Charon was withered, wan, and skeletal, although eternally grateful for his immortal life and steady job of ferrying the dead across the river Styx, in their transition from life to death to forgetfulness. As Earth was the only planet he’d come across with such promising higher life forms, Charon had become rather fond of its inhabitants, even though he only saw but the worst of them, but even from this he could extrapolate to the qualities of the best.
Charon did his job well, professionally, although it was ever so dreary with the endless darkness of wasted lives, and the grim and gloomy skies all around, for his surroundings always had that same gray and leaden look and feel. He ferried and carried on, though, for his own life was precious to him.
The soon-to-be really really dead never said much at all, for what was there to tell after a empty life that had often turned to deep regret; so, Charon did not prompt them for information, for this was not the thing to do at the time of their passing, so he was always most courteous and kind to them all, even to the most evil of the darkest, doing his job as best he could. It was not that Charon was afraid that his undersized master of the underworld, Pluto, might be watching, but that he had the extreme clarity to serve the task at hand, a testament to his character.
Charon had been much alarmed lately, what with the increased numbers of hellish-souls-to-be climbing into the millions in such a short time, but he had been through this kind of rush before, with the doomed and damned of many other planets that had been consumed by their suns or had undergone other catastrophes. He just used larger boats, and patiently took his time, for he had all of Eternity. Of course, Charon could and did feel deep sadness, but he didn’t show it outwardly, even when the numbers from Earth increased a thousand-fold again. A few of the now billions of depressed Earthling souls had enough energy left to mumble a few words to Charon and so he was able to glean from them the latest happenings on Earth.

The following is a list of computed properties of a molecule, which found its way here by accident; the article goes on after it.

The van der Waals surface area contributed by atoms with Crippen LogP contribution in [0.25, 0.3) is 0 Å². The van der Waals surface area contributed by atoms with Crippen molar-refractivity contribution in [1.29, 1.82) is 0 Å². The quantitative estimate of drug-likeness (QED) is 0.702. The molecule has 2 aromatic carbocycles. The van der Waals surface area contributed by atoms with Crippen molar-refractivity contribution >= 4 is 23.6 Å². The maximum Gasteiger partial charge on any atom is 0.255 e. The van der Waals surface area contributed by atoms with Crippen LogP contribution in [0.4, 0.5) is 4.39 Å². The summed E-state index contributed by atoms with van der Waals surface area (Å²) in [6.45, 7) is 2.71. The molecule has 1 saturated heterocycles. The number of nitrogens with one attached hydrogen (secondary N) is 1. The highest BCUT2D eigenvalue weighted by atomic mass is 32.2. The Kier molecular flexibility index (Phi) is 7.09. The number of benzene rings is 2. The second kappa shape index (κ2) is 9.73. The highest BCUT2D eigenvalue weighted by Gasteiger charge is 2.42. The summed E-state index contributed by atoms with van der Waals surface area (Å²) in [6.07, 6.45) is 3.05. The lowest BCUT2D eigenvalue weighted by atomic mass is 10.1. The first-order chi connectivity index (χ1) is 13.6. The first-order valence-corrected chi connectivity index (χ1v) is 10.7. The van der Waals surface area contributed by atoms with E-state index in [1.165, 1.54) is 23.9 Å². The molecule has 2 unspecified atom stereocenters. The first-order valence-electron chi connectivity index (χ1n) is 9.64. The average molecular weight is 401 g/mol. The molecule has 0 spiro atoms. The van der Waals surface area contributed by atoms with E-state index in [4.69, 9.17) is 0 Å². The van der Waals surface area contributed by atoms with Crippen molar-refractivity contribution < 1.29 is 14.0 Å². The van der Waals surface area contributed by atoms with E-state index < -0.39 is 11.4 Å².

In 2012, the predicted exponential surge of melting ice from global warming quickly inundated all of the coastal cities, many of them large centers of population and commerce. Everyone who could possibly make it had to retreat inland, creating the largest mass exodus in history.
As the heat rose to unbearable levels over the year, many began living in their basements, as the Earth’s infrastructure began its eventual collapse. Millions eventually headed north, towards Canada and Siberia, but had to retreat when the ice caps totally melted and formed the great Ocean of the North. Many did not make it. No one but the ignored physicist mathematicians had predicted that the end could come into sight so quickly. Then came the dreaded polar shift that made global warming seem like a small note compared to this new and darker symphony.
The Earth was thrashed with storms the likes of which it had never seen. Electricity was completely gone all over the world except for a few nuclear powered areas that didn’t last much longer. No one could drive very far, even on their last tanks of gas, for the roads had melted, along with the tires of the vehicles trying to travel them, and if the vehicles stopped, they’d find themselves mired in the meltdown of the asphalt.